Colorado and Masterpiece Cakeshop end legal battle

Cake artist Jack Phillips owner of Masterpiece Cakeshop in Lakewood Colorado Credit Alliance Defending Freedom CNA Jack Phillips, owner of Masterpiece Cakeshop in Lakewood, Colorado. | Alliance Defending Freedom.

On Tuesday both Colorado and Masterpiece Cakeshop agreed to drop their ongoing litigation, ending a more than six-year-long legal battle.  

Colorado Civil Rights Commission will dismiss the state action against Masterpiece. Jack Phillips, the owner, will in turn dismiss his federal case against Colorado.

"After careful consideration of the facts, both sides agreed it was not in anyone's best interest to move forward with these cases. The larger constitutional issues might well be decided down the road, but these cases will not be the vehicle for resolving them," Colorado Attorney General Phil Weiser said March 5.

He added that "Equal justice for all will continue to be a core value that we will uphold as we enforce our state's and nation's civil rights laws."

Each side will hence cover their own legal fees. Weiser also said the agreement does not affect the ability of a transgender person, Autumn Scardina, from pursuing a claim against Phillips.

In October the state civil rights commission had issued a formal complaint against the cake shop, shortly after the U.S. Supreme Court ruled in June that the same commission had violated Phillips' rights. The civil rights commission had prosecuted Phillips for declining to bake a cake marking a same-sex wedding ceremony on the grounds that doing so would violate his religious beliefs.

Later, Scardina requested that Phillips bake a cake celebrating a "gender transition", which he declined, again because of his religious beliefs.

Scardina then filed a civil rights complaint when Phillips declined, charging discrimination on the basis of gender identity, a protected status under Colorado anti-discrimination law.

"I have and will always serve everyone who comes into my shop; I simply can't celebrate events or express messages that conflict with my religious beliefs," Phillips said. "The Supreme Court affirmed that government hostility against people of faith is unconstitutional, and that Colorado was hostile to my faith."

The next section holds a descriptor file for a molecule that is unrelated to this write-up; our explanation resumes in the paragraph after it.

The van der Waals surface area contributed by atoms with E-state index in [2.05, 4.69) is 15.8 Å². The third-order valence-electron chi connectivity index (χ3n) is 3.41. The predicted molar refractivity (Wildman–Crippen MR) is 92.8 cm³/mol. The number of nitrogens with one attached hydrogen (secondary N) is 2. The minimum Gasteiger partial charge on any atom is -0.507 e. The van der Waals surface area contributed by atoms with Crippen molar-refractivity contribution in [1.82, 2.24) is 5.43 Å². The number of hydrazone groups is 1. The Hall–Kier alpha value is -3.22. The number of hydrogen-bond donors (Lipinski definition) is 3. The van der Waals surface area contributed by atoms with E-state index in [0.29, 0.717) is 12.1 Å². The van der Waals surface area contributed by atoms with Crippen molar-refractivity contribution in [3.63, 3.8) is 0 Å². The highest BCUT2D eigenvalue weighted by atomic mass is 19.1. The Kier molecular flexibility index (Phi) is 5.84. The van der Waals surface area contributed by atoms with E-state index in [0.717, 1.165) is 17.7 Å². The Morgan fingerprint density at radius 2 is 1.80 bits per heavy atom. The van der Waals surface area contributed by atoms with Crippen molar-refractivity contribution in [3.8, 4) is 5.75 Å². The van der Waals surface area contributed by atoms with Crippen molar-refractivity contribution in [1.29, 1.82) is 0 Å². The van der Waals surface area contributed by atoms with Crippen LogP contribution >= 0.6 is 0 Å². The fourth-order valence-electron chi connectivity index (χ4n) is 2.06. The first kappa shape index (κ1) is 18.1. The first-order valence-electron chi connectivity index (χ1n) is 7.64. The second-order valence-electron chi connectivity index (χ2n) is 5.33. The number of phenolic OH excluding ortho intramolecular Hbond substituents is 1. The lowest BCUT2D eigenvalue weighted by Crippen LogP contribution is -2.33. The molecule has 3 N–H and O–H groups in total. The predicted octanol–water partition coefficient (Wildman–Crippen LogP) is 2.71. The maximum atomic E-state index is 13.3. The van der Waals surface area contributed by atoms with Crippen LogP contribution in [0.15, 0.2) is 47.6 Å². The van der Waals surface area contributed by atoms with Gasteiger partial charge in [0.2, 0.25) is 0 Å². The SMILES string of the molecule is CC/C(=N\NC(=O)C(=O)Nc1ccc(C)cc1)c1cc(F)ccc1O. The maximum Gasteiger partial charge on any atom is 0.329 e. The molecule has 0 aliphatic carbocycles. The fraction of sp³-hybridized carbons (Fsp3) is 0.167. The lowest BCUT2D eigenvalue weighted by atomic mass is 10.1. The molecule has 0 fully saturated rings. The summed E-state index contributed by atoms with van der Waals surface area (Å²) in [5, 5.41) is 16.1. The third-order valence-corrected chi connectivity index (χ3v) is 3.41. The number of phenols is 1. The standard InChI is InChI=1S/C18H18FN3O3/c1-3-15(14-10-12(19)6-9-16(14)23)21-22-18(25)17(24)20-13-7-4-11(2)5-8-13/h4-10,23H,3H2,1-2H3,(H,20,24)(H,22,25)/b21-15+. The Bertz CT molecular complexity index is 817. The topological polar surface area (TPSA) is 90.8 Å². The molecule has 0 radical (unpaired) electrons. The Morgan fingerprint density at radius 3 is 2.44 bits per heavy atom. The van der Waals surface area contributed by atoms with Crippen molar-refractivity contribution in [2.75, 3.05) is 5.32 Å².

Phillips had filed a lawsuit against Civil Rights Division Executive Director Aubrey Elenis. He sought $100,000 in damages. In January, U.S. District Court Senior Judge Wiley Daniel said Phillips could demonstrate that the state's actions were damaging.

The baker said the hostility of the first case had already cost him 40 percent of his business and hindered his wedding work. However, even after the first ruling, he said that "Colorado was relentless in seeking to crush" Masterpiece for the expression of his religious beliefs.

"Today is a win for freedom," Phillips said March 5. "I'm very grateful and looking forward to serving my customers as I always have: with love and respect."

"The state's demonstrated and ongoing hostility toward Jack because of his beliefs is undeniable," said ADF Senior Vice President of U.S. Legal Division Kirsten Waggoner, who argued on behalf of Masterpiece at the US Supreme Court.

"We hope that the state is done going along with obvious efforts to harass Jack," added ADF Senior Counsel Jim Campbell. "He shouldn't be driven out of business just because some people disagree with his religious beliefs and his desire to live consistently with them. We look forward to the day when Jack doesn't have to fear government punishment for his faith or harassment from people who oppose his beliefs."

Waggoner added that religious tolerance was an important aspect of the nation. She said the end of the lawsuit is a good sign for religious freedom, but expressed sorrow for the effect of the case on Phillips.

"Jack's victory is great news for everyone. Tolerance and respect for good-faith differences of opinion are essential in a diverse society like ours. They enable us to peacefully coexist with each another," she said.

"While it finally appears to be getting the message that its anti-religious hostility has no place in our country, the state's decision to target Jack has cost him more than six-and-a-half years of his life, forcing him to spend that time tied up in legal proceedings."

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